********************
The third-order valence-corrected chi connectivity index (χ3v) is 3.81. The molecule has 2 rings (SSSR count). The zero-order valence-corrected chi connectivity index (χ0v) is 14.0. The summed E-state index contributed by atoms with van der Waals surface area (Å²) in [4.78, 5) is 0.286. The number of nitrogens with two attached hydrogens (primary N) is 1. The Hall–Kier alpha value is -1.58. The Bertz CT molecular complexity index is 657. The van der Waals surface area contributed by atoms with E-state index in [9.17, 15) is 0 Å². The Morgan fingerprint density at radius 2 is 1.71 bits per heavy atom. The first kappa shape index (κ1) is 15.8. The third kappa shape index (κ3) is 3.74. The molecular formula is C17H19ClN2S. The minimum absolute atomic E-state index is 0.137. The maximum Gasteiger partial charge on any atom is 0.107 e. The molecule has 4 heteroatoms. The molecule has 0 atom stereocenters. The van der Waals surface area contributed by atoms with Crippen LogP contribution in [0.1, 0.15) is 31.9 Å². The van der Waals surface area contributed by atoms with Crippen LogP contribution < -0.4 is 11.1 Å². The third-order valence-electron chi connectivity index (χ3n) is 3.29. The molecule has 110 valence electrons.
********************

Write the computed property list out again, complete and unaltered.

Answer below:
The third-order valence-corrected chi connectivity index (χ3v) is 3.81. The molecule has 2 rings (SSSR count). The zero-order valence-corrected chi connectivity index (χ0v) is 14.0. The summed E-state index contributed by atoms with van der Waals surface area (Å²) in [4.78, 5) is 0.286. The number of nitrogens with two attached hydrogens (primary N) is 1. The Hall–Kier alpha value is -1.58. The Bertz CT molecular complexity index is 657. The van der Waals surface area contributed by atoms with E-state index in [9.17, 15) is 0 Å². The Morgan fingerprint density at radius 2 is 1.71 bits per heavy atom. The first kappa shape index (κ1) is 15.8. The third kappa shape index (κ3) is 3.74. The molecular formula is C17H19ClN2S. The minimum absolute atomic E-state index is 0.137. The maximum Gasteiger partial charge on any atom is 0.107 e. The molecule has 4 heteroatoms. The molecule has 0 atom stereocenters. The van der Waals surface area contributed by atoms with Crippen LogP contribution in [0.1, 0.15) is 31.9 Å². The van der Waals surface area contributed by atoms with Crippen LogP contribution < -0.4 is 11.1 Å². The third-order valence-electron chi connectivity index (χ3n) is 3.29. The molecule has 110 valence electrons.